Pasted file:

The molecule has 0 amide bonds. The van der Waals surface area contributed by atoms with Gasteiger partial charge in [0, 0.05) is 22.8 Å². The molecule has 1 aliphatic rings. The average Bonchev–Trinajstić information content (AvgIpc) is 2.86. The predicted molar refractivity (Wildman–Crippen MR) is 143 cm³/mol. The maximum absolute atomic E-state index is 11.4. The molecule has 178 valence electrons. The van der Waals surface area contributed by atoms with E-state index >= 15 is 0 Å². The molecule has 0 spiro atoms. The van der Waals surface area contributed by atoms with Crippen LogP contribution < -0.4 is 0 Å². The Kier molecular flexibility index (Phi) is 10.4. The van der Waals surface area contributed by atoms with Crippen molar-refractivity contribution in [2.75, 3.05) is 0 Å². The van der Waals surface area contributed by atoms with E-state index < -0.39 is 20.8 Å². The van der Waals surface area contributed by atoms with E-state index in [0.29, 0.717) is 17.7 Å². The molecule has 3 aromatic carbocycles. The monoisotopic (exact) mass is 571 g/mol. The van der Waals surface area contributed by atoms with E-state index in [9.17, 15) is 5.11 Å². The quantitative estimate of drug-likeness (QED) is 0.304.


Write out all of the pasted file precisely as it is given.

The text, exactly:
The molecule has 0 amide bonds. The van der Waals surface area contributed by atoms with Gasteiger partial charge in [0, 0.05) is 22.8 Å². The molecule has 1 aliphatic rings. The average Bonchev–Trinajstić information content (AvgIpc) is 2.86. The predicted molar refractivity (Wildman–Crippen MR) is 143 cm³/mol. The maximum absolute atomic E-state index is 11.4. The molecule has 178 valence electrons. The van der Waals surface area contributed by atoms with E-state index >= 15 is 0 Å². The molecule has 0 spiro atoms. The van der Waals surface area contributed by atoms with Crippen LogP contribution < -0.4 is 0 Å². The Kier molecular flexibility index (Phi) is 10.4. The van der Waals surface area contributed by atoms with Crippen molar-refractivity contribution in [2.75, 3.05) is 0 Å². The van der Waals surface area contributed by atoms with E-state index < -0.39 is 20.8 Å². The van der Waals surface area contributed by atoms with E-state index in [0.29, 0.717) is 17.7 Å². The molecule has 3 aromatic carbocycles. The monoisotopic (exact) mass is 571 g/mol. The van der Waals surface area contributed by atoms with E-state index in [9.17, 15) is 5.11 Å². The quantitative estimate of drug-likeness (QED) is 0.304.